With over 800 million members, Facebook is all the rage with almost everyone. More people are discovering it every day but its interface and setup can be a bit of a handful when you first start out.
To combat this, we’ve held a few Learn with iiNet workshops to introduce people to Facebook but if you’re not able to get to one, we’re providing a handy online guide: Facebook 101.
Firstly, it’s probably good to cover how Facebook is useful. It can be easily summed up as the following:
With that covered, we need to look at how a person interacts with Facebook. When you first visit Facebook you’ll need to register a new account. Facebook should walk you through a few steps to creating account but keep in mind you will need access to an email address to register a new account. It may offer to scan your email for contacts on Facebook but this might not work with all email providers (and means you are providing your email password to Facebook which is not always recommended).
Once you’ve created account, there are a few major elements on Facebook to consider.
By clicking on your name in the top right corner of the page you can see what you’ve posted, check photos, profile information and friends. You can control your privacy settings to limit how much or how little of your profile you want users to see as well.
You can also jump onto a friend or relative’s profile (usually by clicking on their name) to check their birthday or the photos from last weekend they uploaded as well.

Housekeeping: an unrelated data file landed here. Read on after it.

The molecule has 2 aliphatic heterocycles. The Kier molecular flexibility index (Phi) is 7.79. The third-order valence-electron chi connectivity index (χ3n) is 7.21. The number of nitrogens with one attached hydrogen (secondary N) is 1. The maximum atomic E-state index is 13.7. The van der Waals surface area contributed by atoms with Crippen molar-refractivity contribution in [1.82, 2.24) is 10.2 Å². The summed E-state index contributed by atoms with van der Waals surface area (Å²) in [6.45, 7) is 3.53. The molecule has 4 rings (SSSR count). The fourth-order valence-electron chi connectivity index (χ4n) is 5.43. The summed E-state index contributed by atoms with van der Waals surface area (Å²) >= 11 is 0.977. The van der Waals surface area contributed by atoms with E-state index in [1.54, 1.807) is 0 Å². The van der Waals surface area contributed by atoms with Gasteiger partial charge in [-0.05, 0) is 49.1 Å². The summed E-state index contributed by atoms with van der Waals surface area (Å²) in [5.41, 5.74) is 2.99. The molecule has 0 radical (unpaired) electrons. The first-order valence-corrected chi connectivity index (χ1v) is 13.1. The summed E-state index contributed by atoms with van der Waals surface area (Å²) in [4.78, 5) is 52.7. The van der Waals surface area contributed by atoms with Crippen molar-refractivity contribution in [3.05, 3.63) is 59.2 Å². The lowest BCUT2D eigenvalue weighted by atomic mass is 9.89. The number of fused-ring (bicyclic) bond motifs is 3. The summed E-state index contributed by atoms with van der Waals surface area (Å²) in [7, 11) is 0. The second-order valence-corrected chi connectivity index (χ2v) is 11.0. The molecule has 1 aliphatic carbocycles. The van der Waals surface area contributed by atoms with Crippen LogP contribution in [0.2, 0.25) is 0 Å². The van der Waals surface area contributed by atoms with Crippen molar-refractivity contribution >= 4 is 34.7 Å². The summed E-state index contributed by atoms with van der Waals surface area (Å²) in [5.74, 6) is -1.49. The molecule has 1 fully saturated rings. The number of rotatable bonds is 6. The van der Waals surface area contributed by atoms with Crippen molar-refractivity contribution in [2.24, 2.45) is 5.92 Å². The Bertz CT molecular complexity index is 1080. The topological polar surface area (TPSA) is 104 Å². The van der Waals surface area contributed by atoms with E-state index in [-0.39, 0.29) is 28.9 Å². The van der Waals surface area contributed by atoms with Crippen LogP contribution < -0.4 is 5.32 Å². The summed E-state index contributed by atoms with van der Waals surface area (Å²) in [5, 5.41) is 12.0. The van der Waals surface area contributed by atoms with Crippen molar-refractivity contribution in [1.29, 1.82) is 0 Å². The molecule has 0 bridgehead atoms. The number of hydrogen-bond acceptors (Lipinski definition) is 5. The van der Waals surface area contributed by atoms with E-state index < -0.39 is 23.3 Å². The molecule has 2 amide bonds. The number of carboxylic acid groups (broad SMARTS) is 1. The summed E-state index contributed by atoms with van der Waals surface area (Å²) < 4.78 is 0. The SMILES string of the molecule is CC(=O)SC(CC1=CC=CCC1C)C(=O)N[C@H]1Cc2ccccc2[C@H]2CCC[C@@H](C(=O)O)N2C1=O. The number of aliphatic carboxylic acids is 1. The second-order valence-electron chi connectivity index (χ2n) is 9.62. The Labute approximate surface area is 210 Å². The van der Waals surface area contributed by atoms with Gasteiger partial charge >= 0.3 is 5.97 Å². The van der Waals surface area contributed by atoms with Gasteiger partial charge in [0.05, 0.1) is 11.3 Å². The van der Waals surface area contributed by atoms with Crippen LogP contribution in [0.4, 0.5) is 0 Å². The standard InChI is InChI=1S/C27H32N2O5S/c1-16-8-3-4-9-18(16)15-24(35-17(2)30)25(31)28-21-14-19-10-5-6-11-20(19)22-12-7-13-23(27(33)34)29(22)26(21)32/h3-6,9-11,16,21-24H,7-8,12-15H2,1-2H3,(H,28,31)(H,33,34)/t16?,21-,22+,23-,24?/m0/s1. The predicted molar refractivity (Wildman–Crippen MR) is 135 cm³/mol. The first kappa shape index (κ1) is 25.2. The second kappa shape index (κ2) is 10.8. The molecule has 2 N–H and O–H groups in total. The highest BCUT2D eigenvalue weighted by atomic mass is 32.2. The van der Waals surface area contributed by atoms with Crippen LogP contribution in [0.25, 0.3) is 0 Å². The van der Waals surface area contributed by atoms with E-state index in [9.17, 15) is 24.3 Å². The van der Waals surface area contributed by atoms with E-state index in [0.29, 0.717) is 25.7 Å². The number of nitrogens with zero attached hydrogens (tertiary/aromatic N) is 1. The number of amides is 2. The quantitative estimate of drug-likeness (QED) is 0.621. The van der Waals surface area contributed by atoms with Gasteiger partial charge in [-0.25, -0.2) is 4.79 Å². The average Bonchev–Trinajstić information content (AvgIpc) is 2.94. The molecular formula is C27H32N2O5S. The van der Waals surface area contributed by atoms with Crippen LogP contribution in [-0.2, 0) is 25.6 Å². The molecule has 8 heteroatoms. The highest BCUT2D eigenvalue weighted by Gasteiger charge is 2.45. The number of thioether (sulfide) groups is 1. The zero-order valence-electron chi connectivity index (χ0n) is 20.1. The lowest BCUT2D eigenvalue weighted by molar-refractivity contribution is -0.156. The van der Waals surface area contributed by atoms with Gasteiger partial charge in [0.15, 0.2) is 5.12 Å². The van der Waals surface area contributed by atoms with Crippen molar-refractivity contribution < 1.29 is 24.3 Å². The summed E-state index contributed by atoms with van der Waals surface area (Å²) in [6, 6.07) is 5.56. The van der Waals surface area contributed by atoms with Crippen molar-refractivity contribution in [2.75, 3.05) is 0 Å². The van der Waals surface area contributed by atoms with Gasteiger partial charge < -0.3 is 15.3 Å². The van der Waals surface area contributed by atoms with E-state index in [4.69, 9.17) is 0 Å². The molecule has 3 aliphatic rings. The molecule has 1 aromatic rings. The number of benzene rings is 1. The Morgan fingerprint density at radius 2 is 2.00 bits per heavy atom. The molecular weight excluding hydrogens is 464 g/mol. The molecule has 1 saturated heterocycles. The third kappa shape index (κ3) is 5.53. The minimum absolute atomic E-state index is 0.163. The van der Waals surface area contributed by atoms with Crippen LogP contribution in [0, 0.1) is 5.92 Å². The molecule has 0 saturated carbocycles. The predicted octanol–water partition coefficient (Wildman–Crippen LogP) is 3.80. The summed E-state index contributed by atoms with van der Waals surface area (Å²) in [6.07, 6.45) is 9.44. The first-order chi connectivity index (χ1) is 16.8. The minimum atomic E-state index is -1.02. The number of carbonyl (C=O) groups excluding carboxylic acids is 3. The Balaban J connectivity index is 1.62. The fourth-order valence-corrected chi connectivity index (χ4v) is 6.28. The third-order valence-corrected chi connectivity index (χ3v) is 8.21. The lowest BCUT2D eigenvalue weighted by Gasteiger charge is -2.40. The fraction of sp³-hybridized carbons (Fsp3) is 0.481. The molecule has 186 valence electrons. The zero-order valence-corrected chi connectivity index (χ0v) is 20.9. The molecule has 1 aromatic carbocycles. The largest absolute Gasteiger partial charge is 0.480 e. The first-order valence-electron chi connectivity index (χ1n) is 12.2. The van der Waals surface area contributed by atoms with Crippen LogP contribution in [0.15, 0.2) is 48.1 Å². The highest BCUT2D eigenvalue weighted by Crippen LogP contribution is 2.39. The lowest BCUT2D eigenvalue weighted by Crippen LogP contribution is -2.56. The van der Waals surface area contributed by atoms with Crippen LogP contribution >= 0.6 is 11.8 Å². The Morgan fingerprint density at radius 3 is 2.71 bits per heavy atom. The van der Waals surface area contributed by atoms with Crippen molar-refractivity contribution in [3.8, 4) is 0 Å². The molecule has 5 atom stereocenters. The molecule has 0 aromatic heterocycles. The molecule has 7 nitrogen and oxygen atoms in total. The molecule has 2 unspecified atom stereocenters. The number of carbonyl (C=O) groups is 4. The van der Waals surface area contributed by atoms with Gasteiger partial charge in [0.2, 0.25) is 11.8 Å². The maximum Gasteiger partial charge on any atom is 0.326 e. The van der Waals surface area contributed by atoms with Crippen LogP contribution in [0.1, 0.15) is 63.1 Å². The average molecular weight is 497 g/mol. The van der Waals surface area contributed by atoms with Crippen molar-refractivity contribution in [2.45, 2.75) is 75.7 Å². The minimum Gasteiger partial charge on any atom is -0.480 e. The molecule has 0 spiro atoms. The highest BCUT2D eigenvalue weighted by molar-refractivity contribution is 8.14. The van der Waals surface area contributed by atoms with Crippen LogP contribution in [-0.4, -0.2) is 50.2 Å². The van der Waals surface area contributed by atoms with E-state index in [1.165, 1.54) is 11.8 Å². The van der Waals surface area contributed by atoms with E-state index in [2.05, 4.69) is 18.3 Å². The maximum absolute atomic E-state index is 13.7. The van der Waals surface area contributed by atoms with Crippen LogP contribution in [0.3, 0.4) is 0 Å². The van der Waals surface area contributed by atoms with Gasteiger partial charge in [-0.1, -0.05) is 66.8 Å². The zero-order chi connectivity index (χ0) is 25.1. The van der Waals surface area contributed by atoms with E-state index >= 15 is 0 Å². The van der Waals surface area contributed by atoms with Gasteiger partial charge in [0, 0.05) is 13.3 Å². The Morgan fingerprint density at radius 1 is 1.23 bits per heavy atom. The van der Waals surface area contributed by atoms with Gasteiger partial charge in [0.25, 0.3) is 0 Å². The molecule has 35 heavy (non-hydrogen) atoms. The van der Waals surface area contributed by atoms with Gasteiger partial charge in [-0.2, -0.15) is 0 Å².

To get a continuous feed of what’s happening with all your friends and favourite Facebook pages, you can check your News Feed by clicking on the Facebook logo in the top left corner of the page. If it shows you a “Welcome” page instead, click on News Feed in the menu to the left.
From here you can also update your status with what’s happening in your life, post a photo or ask your friends a question using the handy links up the top. Next to the post button there’s a small menu you can use if you want to limit posts to just friends, anyone who finds your profile or other custom limits.
If you agree with someone’s post, photo or comment, you can click the “Like” button to show your support. If you want to provide a more in depth reply, hit comment to leave your message!
Friends and Interests
It wouldn’t be social media without the social aspect, so adding friends, relatives and acquaintances is a bit part of the experience. At the very top of the Facebook page should be a search bar. You can use this to search for people you know. If you get too many results, you can use some of the provided filters (location, education or workplace) or search for their email address to try and narrow down the possibilities.
Following your interests online is also a pretty big thing, so look up your favourite movies, bands, activities and companies and Like them as well. Many post regular, relevant updates or provide a community of like-minded people to chat with.
Want a place online to share old memories or just have an online history of your albums? From your profile, click on the little Photos tab near the top and from here you can choose to add photos or videos that you have stored on your computer. You can collate photos into albums if you wanted to separate a daughter’s wedding photos from your last office party as well.
If a friend appears in a photo, you can click on the photo to open it and click “Tag Photo” to highlight them.
Courtesy and Security
Like anything online space, be polite and courteous. It’s also recommended not to spam people. If you’ve just posted about the breakfast you’ve made, you might not need to provide a new update on each bite (even if each one redefines the term “delicious”).
If someone is acting abusive, asking for your password/information or otherwise violating Facebook’s terms and conditions, always click the report option (sometimes under an x symbol or menu) to have it dealt with by Facebook’s moderating team. You can find more information about staying safe online through our online safety portal.
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